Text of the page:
Mathinline
s_{left} ... s_{right}

.

The remaining step is to translate the last interval into a string of bits. Let us divide the whole interval 0 ... 1 into 2B quantization levels on a uniform grid. such that the kth level is

Mathinline
k 2^{-B}.

We then find the largest B such that there is a k with which k2-B is inside the last current segment

Mathinline
s_{left} ... s_{right}

that is,

Mathinline
s_{left} \leq k2^{-B} \leq s_{right}

. Then k is the index to our quantization position, that is, it uniquely describes the interval and thus uniquely describes the sequence of symbols "130". Specifically, with B=7, we find that k=79, fulfills the criteria

Mathdisplay
s_{left}=0.6133 \leq k2^{-B} = 0.6172 \leq s_{right} = 0.6219.

Decoding the sequence is then straightforward at the decoder.

A few additional points:

  • The average bit-rate is

    Mathinline
    -\sum_k P_k \log_2 P_k \approx 2.2 

    bits per sample. In the example above we needed B=7 bits to encode 3 samples, which gives 2.3 bits per sample. The actual number of bits thus does not perfectly coincide with the average bit-rate.

  • In a practical implementation of a decoder, we need to either know the number of symbols or bits, transmit the number of symbols or bits separately, or we need to use a special symbol which signifies end-of-string.
  • Usually the last current segment does not exactly align with k2-B , which means that there are small unused spaces in between the bitstring and the last current segment. This is an inherent inefficiency of arithmetic coding. Heuristically it is easy to understand that we must send an integer number of bits, but the data might not be exactly an integer number of bits. The loss is always less than 1 bit for the whole string, which is acceptable when we send a large amount of symbols in a string.
  • Direct Direct implementation of the above description would be cumbersome since the intervals rapidly become smaller than what can be expressed by discrete arithmetic (fixed or floating point). Usually therefore algorithms are designed to use an intermediate interval, from which we output bits once they become known. For example, in the above example, after the first symbol we already know that the interval is above 0.5, such that the first bit has to be 1, corresponding to the interval 0.5 ... 0.1.
  • The specific implementation is rather involved and sensitive to errors.
  • Algorithmic complexity of an arithmetic coder is usually reasonable, provided that the probabilities Pk are readily available. If the probabilities need to be calculated online (parametric probability model), then complexity increases considerably.

Illustrative set of symbols and their corresponding probabilities.

symbol
k

probability Pk

interval
sk ... sk+1

bits per symbol log2(Pk)
00.400.00 ... 0.401.32
10.270.40 ... 0.671.89
20.120.67 ... 0.793.05
30.080.79 ... 0.873.64
40.070.87 ... 0.943.84
50.060.94 ... 1.004.06


The intervals of the second symbol.

symbol
k

interval
sk' ... sk+1'

00.4000 ... 0.5080
10.5080 ... 0.5809
20.5809 ... 0.6133
30.6133 ... 0.6349
40.6349 ... 0.6538
50.6538 ... 0.6700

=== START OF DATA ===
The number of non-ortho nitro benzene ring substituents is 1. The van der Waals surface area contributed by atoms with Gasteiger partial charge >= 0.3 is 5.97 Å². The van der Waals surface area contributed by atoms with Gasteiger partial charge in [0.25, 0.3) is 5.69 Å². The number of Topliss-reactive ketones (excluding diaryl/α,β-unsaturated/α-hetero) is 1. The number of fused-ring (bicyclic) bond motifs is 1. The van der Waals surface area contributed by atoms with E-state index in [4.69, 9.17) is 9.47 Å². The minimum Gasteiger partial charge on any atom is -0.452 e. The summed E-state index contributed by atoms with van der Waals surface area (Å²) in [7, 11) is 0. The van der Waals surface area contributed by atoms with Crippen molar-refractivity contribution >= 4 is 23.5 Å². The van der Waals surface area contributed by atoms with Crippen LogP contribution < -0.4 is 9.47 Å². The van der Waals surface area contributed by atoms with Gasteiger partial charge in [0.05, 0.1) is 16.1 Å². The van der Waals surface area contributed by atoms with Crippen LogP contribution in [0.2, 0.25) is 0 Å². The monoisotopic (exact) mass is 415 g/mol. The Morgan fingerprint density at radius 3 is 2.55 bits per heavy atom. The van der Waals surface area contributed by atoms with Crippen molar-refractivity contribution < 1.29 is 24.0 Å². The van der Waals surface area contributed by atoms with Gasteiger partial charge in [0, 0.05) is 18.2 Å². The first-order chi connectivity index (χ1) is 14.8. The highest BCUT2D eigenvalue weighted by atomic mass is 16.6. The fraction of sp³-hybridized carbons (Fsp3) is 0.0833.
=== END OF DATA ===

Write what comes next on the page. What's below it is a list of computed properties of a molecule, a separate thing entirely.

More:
The intervals of the third symbol.

symbol
k

interval
sk'' ... sk+1''

00.6133 ... 0.6219
10.6219 ... 0.6278
20.6278 ... 0.6304
30.6404 ... 0.6321
40.6321 ... 0.6336
50.6336 ... 0.6439

Parametric coding

In the examples above, we used a table to list the probabilities of each symbol. That leads to a rigid system, which cannot adapt to changes in the signal. If we want to, for example, use a perceptual model to choose the quantization accuracy of different samples, we need the ability to adapt quantization bin widths and consequently, to adapt the probabilities of each quantization bin. A simple approach is to model the probability distribution of the signal and calculate probabilities of each symbol on-line. We thus use a parametric model of the probability distribution and correspondingly, we call a coding with parametric models a parametric coding.

In speech coding, parametric coding is typically used in frequency-domain coding to encode individual spectral components. We can then assume that spectral components follow a Laplacian distribution and derive the probabilities Pk using that distribution. More refined alternatives include for example Gaussian mixture models (GMMs).


Algebraic coding

Suppose we would like to encode a string like "00010000", where "0"s happen with a high likelihood and there is only a single "1". We could then use arithmetic and parametric coding to encode the probabilities of 0's and 1's to develop an output string. It quickly becomes awfully complex, when it would be much simpler to just encode the position of the single "1". In this case, if the first position is 0, then the single "1" is at position 3. There are a total of 8 positions, such that we need 3 bits to encode the position. Very simple.

This approach can be readily extended to encompass for example both +1 and -1's. Just encode the sign with a single extra bit. There exists straightforward algorithms to include multiple non-zero elements as well, as long as the number of non-zeros is small.

Such encoding algorithms are known as algebraic coding, where we use an algebraic rule or explicit algorithms to encode strings. This is one type of vector coding, since it encodes jointly a string of symbols. Usually algebraic coding is fixed bitrate coding, since the number of bits is decided in advance.

Algebraic coding works efficiently when there are a low number of non-zeros and the number of quantization levels is very low. Unfortunately these methods become increasingly complicated when higher accuracy is required. Moreover, for higher accuracy quantization, it becomes increasingly difficult to find the best quantization of a given vector x. Still, due to its simplicity and efficiency at low bitrates, algebraic coding is so popular in speech coding that the most commonly used codec type is known as Algebraic code-excited linear prediction (ACELP), since it uses algebraic coding to encode the residual signal.